Local Muslims Express Relief Over bin Laden's Death, but Say Retaliation Is Imminent

Local Muslims tell "Patch" the death of Osama bin Laden is a victory, but it does not mean the battle against terrorism is over.

More details are being revealed Monday about the U.S. military operation that ended with death of America's most wanted terrorist, Osama bin Laden. He was reportedly killed in a million-dollar compound in the city of Abbottabad, Pakistan.

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The news came from President Obama late Sunday night, a decade after the 9/11 attacks claimed more than 3,000 American lives. 

As many across the world celebrate the death, local muslims are expressing a sense of relief Monday.

"Justice is served. So many many people suffered as a result of his actions. Not only the 3,000 plus people who were killed at the World Trade Center, but afterward, so many people suffered because of his actions. So it is a sense of justice," said Gulten Ilhan, a Muslim-American professor of world religions.

Ilhan formerly served as the vice president of the Council on American Islamic Relations and worked as a representative with the , which has its largest mosque located in Manchester off Weidman Road.

Ilhan heard of the president's "big announcement" on national security on Facebook Sunday night. She and her daughters then sat in front of the TV waiting to hear what she learned was news of bin Laden's death.

"Although it's not a huge victory for the fight against terrorists, it's quite symbolic because he's the No. 1 person, or he was. He was such an icon in the world of terrorism, so this is a huge victory," Ilhan said. "Getting Osama does not mean this is the end of terrorism. We have to be realistic."

This is a sentiment shared by Ghazala Hayat, chair of the Islamic Foundation Public Relations Committee.

"It's the closure of a very painful chapter, but I don't think it's the end of a book," Hayat told Town and Country-Manchester Patch. "We are naive to think that there will be no retaliation. There will be some repercussions. I don't know how effective they will be, but unfortunately, innocent people will pay the price."

Hayat is careful not to downplay the significance of bin Laden's death, which comes as good news to the Muslims she's spoken with.

"Everybody is saying the same thing, that we are happy. It's been a horrible loss of lives, the attacks, our troops too," Hayat said.

However, Hanan Rahman, who also attends the Islamic Foundation mosque in Manchester, questions the timeliness of bin Laden's death.

"I felt like they could have caught him before this with the technology that we have, I mean we're using google maps," Rahman said. 

The Webster University student and editor of the Islamic Reflections newspaper said it's hard for her to understand, ''I've always been confused about why we started looking for him , then shifted to Iraq and Saddam Hussein and we found him right away."

All three women say bin Laden did so much to damage the Muslim community locally, around the country and around the world.

"Our lives here changed forever because of his actions in this country. I know many people who have suffered, particularly those who wear the head scarf, " Ilhan said. "He murdered more Muslims than you can imagine, so he 's not a good representation of Islam or Muslims because he hurt Muslims more than anybody."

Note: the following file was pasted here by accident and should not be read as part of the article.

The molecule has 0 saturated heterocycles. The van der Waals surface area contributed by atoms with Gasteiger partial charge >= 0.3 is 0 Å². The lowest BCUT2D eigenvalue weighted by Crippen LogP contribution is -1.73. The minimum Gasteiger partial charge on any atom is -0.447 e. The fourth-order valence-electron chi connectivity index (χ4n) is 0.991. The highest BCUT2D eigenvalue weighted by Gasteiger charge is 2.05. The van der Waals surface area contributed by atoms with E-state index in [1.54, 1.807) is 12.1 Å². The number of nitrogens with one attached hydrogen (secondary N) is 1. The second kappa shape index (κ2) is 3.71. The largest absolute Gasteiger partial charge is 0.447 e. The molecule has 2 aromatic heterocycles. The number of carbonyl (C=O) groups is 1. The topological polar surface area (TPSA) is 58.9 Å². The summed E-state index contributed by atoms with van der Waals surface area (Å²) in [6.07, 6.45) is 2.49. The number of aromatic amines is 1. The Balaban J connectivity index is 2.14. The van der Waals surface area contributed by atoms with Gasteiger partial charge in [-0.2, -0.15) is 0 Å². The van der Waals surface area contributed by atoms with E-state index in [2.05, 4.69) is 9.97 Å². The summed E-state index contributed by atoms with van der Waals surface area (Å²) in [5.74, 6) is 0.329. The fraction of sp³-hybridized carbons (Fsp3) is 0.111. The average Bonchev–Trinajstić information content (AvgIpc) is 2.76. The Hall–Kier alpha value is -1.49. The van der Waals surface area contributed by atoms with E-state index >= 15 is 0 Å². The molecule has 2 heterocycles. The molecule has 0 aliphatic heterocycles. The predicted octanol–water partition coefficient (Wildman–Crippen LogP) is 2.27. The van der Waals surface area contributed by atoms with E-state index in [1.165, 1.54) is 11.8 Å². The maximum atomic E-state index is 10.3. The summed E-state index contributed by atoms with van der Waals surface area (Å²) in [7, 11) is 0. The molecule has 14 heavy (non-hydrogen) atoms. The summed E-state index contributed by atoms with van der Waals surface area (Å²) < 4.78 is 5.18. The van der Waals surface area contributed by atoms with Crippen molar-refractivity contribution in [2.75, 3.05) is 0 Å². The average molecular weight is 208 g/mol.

"We have been saying that from day one. These are terrorists who happen to be Muslim, but they are not representatives of Islam or Muslims," Hayat said. "They're ideology is so twisted that Muslims cannot even understand where they are coming from."

And now, like many Americans, these Muslim-Americans wonder where they, the terrorists, are going from here.

"OK. Good, it's done. But is that really going to affect terrorism around the world? That's the big question," Hayat said. "If he would have been killed in 2002, it would have had much more impact. It would have broken the back of that organization (al-Qaida), but now I do not know how much of an impact it will have because they have so much infrastructure."

"I wish they would have gotten him earlier. It took us 10 years. I am relieved that it is over, at least going after Osama bin Laden, but now we'll have to see what happens as a result," Ilhan said. "I don't what to see any more attacks or any more sufferring. I hope not. I pray not. I hope they don't retaliate. I do not want more innocent people to suffer."

Another issue what weighs heavily on the womens' minds Monday is the news that bin Laden was found in a pricey compound in Pakistan. They say that location was shocking to them.

"When the news came of where he was found, that really bothered me," Hayat said. "In the middle of the city, he's living in a mansion. I thought he was suffering in caves, like many people, so this really bothered me."

"Everybody in the U.S. thought he was in a cave in Afghanistan," Ilhan said. "No one would have imagined he was in an urban area in a million-dollar compound. This was a shock to me."

As the U.S. government said Monday bin Laden's body was buried at sea in accordance with Islamic law and to avoid his gravesite from becoming a shrine to terrorists.

"I just said may God rest his sole, may God forgive him for what he's done,"Raham said. "But I felt the American celebration was very disrespectful. I know he committed atrocities to Americans and to many Muslims, but I still have to respect the dead."

Hayat said the Islamic Foundation will not be following its traditional practices for the death of a Muslim.

"As Muslims, we get together and pray for them, but if someone does these horrible things, we will not pray for them," Hayat said. "Right now, it's just a sigh of relief."





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